capturing the beautiful calamity of healing in therapy

Your Partner Deserves Your Best Self

“..But if you can’t handle me at my worst, then you sure as hell don’t deserve me at my best.”

We have all heard this trite cliche. It’s plastered everywhere on social media, taunted as a cutesy threat towards potential suitors who may be showing interest. Supposedly Marilyn Monroe said it first, though this is more of a rumor than proven fact, but regardless of the original owner, it has morphed into quite the beloved quote.

And, yet, I despise it.

Yes, people who truly love us will typically see and handle us at our “worsts.” When we commit and stay with someone for a long enough time, we will typically endure highs and lows with him or her. This is a beautiful and natural test in love. My problem isn’t with if you can’t handle me at my worst; my problem is with the implicit message resting behind it.

I think too many people use it as a watered-down excuse, as a tempting free pass to be at their worst whenever they deem it appropriate to do so.

I will be bold in stating that I believe it is often used as an excuse to settle, an excuse to act out of laziness, an excuse to mistreat our partners, an excuse to let ourselves physically, mentally, spiritually, financially, and emotionally, an excuse to feel safe to “be the true self” absent of any of the hard work needed to often maintain that.
While I do believe all of us humans have inherent worth, I also believe part of what makes our human evolution so exciting and so captivating is our strive towards ambition, growth, and self-actualization. We are not attracted to mates randomly. A Connection Cannot be Random. We all have intrinsic needs, and we emit energy that consciously and unconsciously engages those who can potentially meet those needs.

Very simply, we are drawn to certain elements in people. Likewise, people are drawn to certain elements in us.

The best me makes the best us and the best us is unstoppable. 

Among other promises, this was a line in my vows to my now-husband. It’s a line about wholeness, about promising to continue towards growing and enhancing myself, about recognizing that the best me makes for the best kind of relationship. It recognizes that I deserve to be the best version for myself, and that he deserves the best version of me.

I do believe the healthiest relationship embodies two wholes- rather than two halves- who have chosen to unify their strengths, emotions, and experiences together and create an even greater existence.

My partner deserves the best me. I deserve the best him. To believe anything differently moves us into a territory of potential settling, which moves into potential resentment, potential distancing, and potential conflict. Because I value the sacredness of our relationship, I consciously choose to take accountability in being the best person I can be for both myself, my husband, and the greater relationship we both share. By taking care of myself, I naturally take care of the other things that matter in my life.

He deserves to be reminded why he fell in love with me, and why we chose to get married. He deserves to be reminded this frequently, as do I.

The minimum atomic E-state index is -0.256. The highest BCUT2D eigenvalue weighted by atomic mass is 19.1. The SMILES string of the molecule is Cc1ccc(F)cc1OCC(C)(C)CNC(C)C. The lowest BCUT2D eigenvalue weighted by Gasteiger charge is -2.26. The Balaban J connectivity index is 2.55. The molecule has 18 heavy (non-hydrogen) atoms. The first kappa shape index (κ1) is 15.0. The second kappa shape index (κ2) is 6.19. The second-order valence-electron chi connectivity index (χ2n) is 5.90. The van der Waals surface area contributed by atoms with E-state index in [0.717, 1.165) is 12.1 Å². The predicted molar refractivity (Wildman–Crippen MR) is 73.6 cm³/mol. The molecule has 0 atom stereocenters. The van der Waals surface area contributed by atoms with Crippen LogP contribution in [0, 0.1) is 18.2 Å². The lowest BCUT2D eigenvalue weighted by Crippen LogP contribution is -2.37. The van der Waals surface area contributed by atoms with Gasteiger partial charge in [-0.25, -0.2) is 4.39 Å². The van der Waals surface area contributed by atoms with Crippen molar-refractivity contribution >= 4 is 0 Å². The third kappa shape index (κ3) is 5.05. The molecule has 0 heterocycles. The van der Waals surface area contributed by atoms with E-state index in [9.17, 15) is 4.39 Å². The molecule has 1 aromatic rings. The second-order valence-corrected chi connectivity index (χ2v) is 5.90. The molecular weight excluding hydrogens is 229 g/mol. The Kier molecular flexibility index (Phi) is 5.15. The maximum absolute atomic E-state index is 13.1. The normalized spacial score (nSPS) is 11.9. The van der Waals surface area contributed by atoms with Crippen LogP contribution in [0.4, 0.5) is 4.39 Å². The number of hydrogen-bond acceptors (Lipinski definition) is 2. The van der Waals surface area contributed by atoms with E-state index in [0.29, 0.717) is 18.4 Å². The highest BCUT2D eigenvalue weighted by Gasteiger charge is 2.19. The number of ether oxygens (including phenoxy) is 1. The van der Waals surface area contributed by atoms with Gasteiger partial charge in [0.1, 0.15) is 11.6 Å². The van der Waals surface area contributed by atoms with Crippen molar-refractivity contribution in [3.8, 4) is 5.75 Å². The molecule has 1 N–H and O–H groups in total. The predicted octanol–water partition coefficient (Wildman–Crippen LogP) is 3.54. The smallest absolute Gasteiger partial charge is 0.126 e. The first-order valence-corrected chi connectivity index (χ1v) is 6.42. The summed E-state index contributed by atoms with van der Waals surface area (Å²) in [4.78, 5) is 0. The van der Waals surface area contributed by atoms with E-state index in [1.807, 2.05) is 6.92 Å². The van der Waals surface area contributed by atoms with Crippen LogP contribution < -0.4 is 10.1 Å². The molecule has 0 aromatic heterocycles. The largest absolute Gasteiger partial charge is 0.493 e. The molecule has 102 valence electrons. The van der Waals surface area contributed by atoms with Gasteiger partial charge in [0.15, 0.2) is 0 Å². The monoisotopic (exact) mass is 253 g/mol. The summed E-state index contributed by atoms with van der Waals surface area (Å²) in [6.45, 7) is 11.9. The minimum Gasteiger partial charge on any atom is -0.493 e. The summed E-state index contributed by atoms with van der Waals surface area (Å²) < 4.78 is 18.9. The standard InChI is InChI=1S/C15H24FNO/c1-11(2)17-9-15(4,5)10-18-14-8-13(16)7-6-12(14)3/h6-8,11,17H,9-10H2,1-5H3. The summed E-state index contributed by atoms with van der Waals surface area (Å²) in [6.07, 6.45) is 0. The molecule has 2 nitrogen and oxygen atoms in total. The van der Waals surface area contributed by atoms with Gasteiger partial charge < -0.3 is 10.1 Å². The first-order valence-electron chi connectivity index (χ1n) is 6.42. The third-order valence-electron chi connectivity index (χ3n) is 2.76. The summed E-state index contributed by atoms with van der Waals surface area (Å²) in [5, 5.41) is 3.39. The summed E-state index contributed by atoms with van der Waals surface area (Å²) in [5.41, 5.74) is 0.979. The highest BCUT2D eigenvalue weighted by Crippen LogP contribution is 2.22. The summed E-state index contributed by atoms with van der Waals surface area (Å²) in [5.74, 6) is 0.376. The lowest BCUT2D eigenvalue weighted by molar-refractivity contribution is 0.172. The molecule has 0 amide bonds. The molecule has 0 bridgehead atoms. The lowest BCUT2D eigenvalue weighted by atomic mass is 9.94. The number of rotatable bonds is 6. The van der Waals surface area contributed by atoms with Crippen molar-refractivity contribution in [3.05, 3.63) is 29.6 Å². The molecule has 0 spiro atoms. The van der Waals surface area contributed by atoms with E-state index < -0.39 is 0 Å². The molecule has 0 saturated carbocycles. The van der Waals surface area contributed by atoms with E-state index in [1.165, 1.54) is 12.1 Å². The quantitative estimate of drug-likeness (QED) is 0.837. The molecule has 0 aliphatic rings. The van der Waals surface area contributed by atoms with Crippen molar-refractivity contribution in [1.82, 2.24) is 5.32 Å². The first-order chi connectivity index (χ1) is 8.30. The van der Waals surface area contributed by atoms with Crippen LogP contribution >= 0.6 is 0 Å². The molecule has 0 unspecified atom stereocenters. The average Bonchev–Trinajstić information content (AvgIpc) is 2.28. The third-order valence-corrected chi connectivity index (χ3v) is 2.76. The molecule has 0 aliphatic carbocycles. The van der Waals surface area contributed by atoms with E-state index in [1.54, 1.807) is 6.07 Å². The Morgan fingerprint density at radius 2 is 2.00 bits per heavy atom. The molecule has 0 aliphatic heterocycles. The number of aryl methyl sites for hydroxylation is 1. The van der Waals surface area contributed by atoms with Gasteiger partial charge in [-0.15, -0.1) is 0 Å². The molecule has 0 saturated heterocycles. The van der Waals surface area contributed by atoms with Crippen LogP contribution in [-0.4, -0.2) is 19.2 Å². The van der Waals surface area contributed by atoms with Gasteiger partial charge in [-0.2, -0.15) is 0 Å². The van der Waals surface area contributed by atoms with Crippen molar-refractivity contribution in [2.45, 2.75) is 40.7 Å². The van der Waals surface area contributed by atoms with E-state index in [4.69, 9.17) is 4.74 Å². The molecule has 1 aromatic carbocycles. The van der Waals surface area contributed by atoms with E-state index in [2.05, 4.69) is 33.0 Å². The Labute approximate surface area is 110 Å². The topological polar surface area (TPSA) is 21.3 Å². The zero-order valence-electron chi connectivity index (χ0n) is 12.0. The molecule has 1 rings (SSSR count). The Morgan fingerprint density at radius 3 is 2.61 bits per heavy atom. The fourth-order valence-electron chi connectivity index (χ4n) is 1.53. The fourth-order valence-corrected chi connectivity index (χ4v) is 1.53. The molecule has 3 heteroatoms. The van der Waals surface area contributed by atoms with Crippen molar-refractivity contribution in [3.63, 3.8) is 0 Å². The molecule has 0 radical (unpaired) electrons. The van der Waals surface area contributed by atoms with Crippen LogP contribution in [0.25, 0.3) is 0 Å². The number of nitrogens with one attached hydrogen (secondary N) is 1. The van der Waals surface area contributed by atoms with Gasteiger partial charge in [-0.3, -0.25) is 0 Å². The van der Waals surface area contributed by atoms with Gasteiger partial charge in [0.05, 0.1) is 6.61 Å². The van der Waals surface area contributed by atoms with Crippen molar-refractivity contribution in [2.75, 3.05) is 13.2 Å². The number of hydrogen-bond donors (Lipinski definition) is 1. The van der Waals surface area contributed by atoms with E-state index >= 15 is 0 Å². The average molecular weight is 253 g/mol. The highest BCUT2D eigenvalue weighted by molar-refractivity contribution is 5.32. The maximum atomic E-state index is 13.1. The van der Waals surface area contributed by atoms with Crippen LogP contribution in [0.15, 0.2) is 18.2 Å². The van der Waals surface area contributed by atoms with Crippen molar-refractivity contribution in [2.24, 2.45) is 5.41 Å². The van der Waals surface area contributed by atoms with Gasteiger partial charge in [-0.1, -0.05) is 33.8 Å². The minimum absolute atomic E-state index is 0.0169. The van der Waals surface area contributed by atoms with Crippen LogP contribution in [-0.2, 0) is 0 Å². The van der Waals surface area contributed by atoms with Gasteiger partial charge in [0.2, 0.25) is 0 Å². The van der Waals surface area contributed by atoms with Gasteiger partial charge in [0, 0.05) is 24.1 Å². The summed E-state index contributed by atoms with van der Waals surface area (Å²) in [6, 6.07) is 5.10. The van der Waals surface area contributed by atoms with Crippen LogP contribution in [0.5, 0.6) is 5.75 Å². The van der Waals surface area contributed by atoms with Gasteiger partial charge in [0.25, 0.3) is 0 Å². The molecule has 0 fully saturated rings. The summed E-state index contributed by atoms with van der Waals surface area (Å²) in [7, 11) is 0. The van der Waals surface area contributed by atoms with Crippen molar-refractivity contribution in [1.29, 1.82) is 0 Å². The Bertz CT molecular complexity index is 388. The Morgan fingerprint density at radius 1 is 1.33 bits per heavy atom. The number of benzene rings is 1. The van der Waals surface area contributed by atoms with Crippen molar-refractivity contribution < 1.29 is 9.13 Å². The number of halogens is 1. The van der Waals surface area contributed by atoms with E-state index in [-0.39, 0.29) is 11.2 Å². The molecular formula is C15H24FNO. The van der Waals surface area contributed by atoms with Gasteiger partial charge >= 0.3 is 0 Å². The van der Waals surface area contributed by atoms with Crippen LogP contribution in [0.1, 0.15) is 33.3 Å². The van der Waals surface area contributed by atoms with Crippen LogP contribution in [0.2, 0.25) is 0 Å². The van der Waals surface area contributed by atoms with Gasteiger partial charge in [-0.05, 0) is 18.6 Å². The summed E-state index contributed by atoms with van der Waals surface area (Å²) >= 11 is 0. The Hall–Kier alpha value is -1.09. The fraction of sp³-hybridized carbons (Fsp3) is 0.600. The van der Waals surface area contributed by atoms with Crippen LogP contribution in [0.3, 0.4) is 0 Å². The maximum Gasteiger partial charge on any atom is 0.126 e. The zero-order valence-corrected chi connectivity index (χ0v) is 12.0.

It is hard to love someone, harder to be in love with someone, and hardest to stay in love with someone. If all we can really control in this lifetime is ourselves, don’t we deserve to be as amazing as we possibly can be? Don’t our partners deserve that as well?

I don’t believe in “putting up with someone.” I don’t believe in justifying toxic energy or just “letting myself go.” At its best, stagnation is simply annoying. But, at its worst, it moves into deeply-rooted resentment and unhappiness. Being stuck stunts us. We need to grow into new mental spaces; we need to adapt and grow.

When we expect entitlement, when we expect love, adoration, and passion despite how we treat the other, when we refuse to take action or accountability to make positive change within our control, we just cannot be surprised if the other person’s opinion on us changes. We cannot be surprised if interest starts to wane, resentment starts to grow, mixed feelings start to arise. And yet, we spew out this idea of unconditional love, as if this is an all-inclusive insurance for a partner to tolerate and even embrace any and all character flaws.

Nobody can be perfect, but I do think there is something wonderful in a continuous effort towards betterment, towards balance, towards mental health and well-being. Relationship or not, isn’t this what we are all striving for? Aren’t we all on this life path towards something and somewhere beautiful? 

When someone is continuously working to be a personal version of “best,”we are far more willing to tolerate him or her when “the worst” inevitably happens. Because, in our hearts, we know the other person has a natural inclination towards resilience and adaptation. Because, we are able to readily trust that the other person will likely be able to move through whatever “the worst is,” and come out of it with even more strength and character.

And that is attractive. And that is someone we all deserve to have.

But if we cannot or will not give it, how can we expect to receive it?